Summer Series

Yes, Houston is Home to the National Museum of Funeral History

...And yes, you should see these 5 exhibits.

By Kyndall Krist June 30, 2016

The Making of a Saint

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This is the newest addition to the museum’s popular permanent exhibit, Celebrating the Lives & Deaths of Popes. In addition to exploring the world of elaborate papal funerals, various papal memorabilia and a full-scale replica of Saint John Paul II’s original crypt, visitors can learn about the steps involved in becoming a saint in the Catholic church. There’s even the original Popemobile used by Pope John Paul II during the 1980s, now officially called a “Saintmobile.”   

Thanks for the Memories

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Celebrities spend much of their lives in the public eye, and when they pass away, their funerals are no different. This permanent exhibit is a tribute to many of those famous (and sometimes infamous) figures throughout time, including memorabilia from the lives and funerals of Marilyn Monroe, Frank Sinatra, Whitney Houston, John Wayne, Michael Jackson and more. The newest addition to this exhibit is a pair of Robin Williams’ hiking boots, worn while filming the 2006 movie RV.  

Presidential Funerals

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Displaying an impressive collection of presidential artifacts and memorabilia throughout time, this exhibit is ideal for presidential history buffs. Starting from the early days of our country, visitors can examine the actual bill from George Washington’s funeral as well as more recent items such as the hearse that transported the bodies of Ronald Reagan and Gerald Ford (pictured above). Visitors can even pay their respects to a life-size recreation of Abraham Lincoln lying in a coffin, complete with an actual lock of Lincoln’s hair (kind of creepy, I know).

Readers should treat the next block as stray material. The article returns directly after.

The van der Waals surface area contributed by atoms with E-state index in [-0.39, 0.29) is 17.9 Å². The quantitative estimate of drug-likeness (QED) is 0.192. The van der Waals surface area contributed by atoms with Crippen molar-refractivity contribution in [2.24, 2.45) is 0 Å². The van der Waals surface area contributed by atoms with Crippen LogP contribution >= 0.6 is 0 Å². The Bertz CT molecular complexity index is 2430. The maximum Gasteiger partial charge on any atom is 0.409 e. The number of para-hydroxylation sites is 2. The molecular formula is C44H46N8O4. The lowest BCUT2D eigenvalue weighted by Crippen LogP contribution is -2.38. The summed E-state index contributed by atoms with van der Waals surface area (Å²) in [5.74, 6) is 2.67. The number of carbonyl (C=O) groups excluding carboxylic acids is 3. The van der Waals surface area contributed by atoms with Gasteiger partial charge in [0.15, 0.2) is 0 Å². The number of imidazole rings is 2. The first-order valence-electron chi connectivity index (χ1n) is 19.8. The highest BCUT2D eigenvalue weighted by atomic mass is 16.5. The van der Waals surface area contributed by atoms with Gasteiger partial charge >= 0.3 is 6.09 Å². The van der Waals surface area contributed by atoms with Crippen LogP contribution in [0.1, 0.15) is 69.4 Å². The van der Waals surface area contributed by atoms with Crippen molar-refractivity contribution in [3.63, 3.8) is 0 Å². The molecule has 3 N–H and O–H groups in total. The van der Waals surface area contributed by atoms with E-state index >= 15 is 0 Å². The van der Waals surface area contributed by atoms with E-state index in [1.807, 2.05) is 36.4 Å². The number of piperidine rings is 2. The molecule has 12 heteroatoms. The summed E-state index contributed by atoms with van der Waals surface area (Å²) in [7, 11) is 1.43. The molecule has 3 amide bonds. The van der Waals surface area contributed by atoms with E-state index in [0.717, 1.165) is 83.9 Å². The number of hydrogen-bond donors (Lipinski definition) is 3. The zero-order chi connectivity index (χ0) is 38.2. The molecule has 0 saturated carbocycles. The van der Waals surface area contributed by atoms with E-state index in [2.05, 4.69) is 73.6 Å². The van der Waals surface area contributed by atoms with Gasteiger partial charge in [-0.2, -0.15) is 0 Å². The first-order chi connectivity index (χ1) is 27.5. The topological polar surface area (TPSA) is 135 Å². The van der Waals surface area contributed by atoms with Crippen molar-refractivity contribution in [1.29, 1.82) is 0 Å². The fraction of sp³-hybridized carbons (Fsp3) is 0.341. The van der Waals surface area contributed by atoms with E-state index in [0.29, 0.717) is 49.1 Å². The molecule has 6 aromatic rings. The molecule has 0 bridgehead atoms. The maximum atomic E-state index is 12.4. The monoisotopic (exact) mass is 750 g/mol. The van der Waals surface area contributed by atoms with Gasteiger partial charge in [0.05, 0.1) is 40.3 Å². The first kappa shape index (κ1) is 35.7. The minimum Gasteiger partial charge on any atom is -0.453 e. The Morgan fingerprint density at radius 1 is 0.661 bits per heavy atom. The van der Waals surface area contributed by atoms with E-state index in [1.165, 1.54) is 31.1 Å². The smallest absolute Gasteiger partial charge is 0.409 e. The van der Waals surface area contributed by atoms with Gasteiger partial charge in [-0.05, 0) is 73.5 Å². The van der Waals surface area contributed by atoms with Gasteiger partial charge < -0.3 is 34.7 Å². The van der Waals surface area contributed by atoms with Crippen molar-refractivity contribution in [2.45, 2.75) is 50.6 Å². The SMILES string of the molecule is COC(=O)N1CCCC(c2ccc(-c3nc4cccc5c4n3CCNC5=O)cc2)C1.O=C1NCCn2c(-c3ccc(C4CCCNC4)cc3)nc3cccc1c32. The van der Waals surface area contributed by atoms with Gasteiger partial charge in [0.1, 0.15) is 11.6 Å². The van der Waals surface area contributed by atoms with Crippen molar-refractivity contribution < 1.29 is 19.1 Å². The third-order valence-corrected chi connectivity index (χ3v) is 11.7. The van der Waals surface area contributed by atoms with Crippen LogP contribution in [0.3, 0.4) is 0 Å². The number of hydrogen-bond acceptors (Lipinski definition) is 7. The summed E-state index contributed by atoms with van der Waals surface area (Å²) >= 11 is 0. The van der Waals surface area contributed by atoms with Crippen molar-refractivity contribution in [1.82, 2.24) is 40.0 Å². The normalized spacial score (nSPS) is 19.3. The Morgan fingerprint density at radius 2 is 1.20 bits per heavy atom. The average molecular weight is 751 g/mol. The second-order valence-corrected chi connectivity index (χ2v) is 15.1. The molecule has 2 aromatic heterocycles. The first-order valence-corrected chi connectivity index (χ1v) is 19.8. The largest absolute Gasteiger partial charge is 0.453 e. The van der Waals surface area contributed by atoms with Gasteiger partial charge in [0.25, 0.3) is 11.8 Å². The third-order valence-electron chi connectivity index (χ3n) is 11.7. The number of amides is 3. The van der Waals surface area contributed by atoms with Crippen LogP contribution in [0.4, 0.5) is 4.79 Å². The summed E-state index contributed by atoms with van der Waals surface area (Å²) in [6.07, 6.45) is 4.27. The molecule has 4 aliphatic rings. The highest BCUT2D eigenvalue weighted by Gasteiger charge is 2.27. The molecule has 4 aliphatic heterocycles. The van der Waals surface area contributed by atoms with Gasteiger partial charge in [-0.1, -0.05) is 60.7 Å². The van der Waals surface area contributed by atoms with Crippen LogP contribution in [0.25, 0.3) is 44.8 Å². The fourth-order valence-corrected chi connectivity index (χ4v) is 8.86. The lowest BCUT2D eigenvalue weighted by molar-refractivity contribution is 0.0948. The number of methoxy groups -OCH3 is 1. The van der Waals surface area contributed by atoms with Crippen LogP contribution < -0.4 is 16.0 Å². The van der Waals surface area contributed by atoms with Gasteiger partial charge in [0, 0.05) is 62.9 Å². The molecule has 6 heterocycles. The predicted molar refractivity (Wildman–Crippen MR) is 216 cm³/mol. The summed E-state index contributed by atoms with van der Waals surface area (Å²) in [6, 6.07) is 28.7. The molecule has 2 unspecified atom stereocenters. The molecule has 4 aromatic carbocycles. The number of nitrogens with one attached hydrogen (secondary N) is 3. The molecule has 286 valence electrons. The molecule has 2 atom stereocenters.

A Life Well Lived: Fantasy Coffins from Ghana

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This exhibit features the one-of-a-kind collection of “fantasy coffins” from Ghana, West Africa—the largest collection of its kind outside of the region. These intricate coffins (more like works of art) are sculpted to represent certain elements of the deceased’s life or desired achievements after death. This collection includes, but is not limited to, coffins shaped to resemble a Mercedes Benz, a fish, a leopard and a Yamaha outboard motor. 

Historical Hearses

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Hearses are some of the most recognizable symbols in many funeral traditions, and their history is not to be overlooked. This rare collection of vehicles will transport visitors through time with horse-drawn carriages from the 19th century, a 1916 Packard funeral bus, the hearse used in Grace Kelly’s funeral and more. All of the hearses featured in this exhibit were exquisitely crafted to honorably deliver the dead to their final resting places and now provide museum-goers with a truly unique historical perspective.

Coming Soon 

The History of Cremation

Teaming up with the Cremation Association of North America (yes, that's a thing), the National Museum of Funeral History will document the growth of the cremation tradition. Videos and interactive elements will educate visitors on cremation history as well as how the deceased hope to be remembered. This exhibit is expected to open in 2018.

National Museum of Funeral History. Monday—Friday from 10 a.m.—4 p.m., Saturday from 10 a.m.—5 p.m. and Sunday from noon—5 p.m. 415 Barren Springs Dr. 



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